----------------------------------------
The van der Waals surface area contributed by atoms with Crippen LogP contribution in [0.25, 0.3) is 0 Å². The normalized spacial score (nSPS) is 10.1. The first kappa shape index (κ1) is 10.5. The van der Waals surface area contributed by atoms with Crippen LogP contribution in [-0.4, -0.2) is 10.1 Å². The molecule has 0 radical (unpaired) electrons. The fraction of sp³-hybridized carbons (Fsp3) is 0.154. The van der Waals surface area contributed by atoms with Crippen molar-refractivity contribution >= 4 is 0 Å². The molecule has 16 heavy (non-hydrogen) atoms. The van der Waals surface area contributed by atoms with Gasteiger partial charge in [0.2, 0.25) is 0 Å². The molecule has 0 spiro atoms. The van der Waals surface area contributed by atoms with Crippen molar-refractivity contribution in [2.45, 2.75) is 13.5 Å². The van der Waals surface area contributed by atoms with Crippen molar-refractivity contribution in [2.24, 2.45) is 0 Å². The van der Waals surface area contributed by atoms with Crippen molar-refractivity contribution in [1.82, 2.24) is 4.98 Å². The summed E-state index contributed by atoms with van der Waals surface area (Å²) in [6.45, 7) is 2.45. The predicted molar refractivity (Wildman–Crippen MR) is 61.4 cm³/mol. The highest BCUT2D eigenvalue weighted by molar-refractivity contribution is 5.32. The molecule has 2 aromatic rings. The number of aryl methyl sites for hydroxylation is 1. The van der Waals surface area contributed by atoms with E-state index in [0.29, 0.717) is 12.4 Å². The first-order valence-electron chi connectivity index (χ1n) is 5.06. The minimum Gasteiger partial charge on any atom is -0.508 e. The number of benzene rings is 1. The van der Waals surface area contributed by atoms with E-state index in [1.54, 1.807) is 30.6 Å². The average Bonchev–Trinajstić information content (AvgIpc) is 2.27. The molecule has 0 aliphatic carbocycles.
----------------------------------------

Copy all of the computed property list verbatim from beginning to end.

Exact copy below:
The van der Waals surface area contributed by atoms with Crippen LogP contribution in [0.25, 0.3) is 0 Å². The normalized spacial score (nSPS) is 10.1. The first kappa shape index (κ1) is 10.5. The van der Waals surface area contributed by atoms with Crippen LogP contribution in [-0.4, -0.2) is 10.1 Å². The molecule has 0 radical (unpaired) electrons. The fraction of sp³-hybridized carbons (Fsp3) is 0.154. The van der Waals surface area contributed by atoms with Crippen molar-refractivity contribution >= 4 is 0 Å². The molecule has 16 heavy (non-hydrogen) atoms. The van der Waals surface area contributed by atoms with Gasteiger partial charge in [0.2, 0.25) is 0 Å². The molecule has 0 spiro atoms. The van der Waals surface area contributed by atoms with Crippen molar-refractivity contribution in [2.45, 2.75) is 13.5 Å². The van der Waals surface area contributed by atoms with Crippen molar-refractivity contribution in [2.24, 2.45) is 0 Å². The van der Waals surface area contributed by atoms with Crippen molar-refractivity contribution in [1.82, 2.24) is 4.98 Å². The summed E-state index contributed by atoms with van der Waals surface area (Å²) in [6.45, 7) is 2.45. The predicted molar refractivity (Wildman–Crippen MR) is 61.4 cm³/mol. The highest BCUT2D eigenvalue weighted by molar-refractivity contribution is 5.32. The molecule has 2 aromatic rings. The number of aryl methyl sites for hydroxylation is 1. The van der Waals surface area contributed by atoms with E-state index in [0.29, 0.717) is 12.4 Å². The first-order valence-electron chi connectivity index (χ1n) is 5.06. The minimum Gasteiger partial charge on any atom is -0.508 e. The number of benzene rings is 1. The van der Waals surface area contributed by atoms with E-state index in [1.54, 1.807) is 30.6 Å². The average Bonchev–Trinajstić information content (AvgIpc) is 2.27. The molecule has 0 aliphatic carbocycles.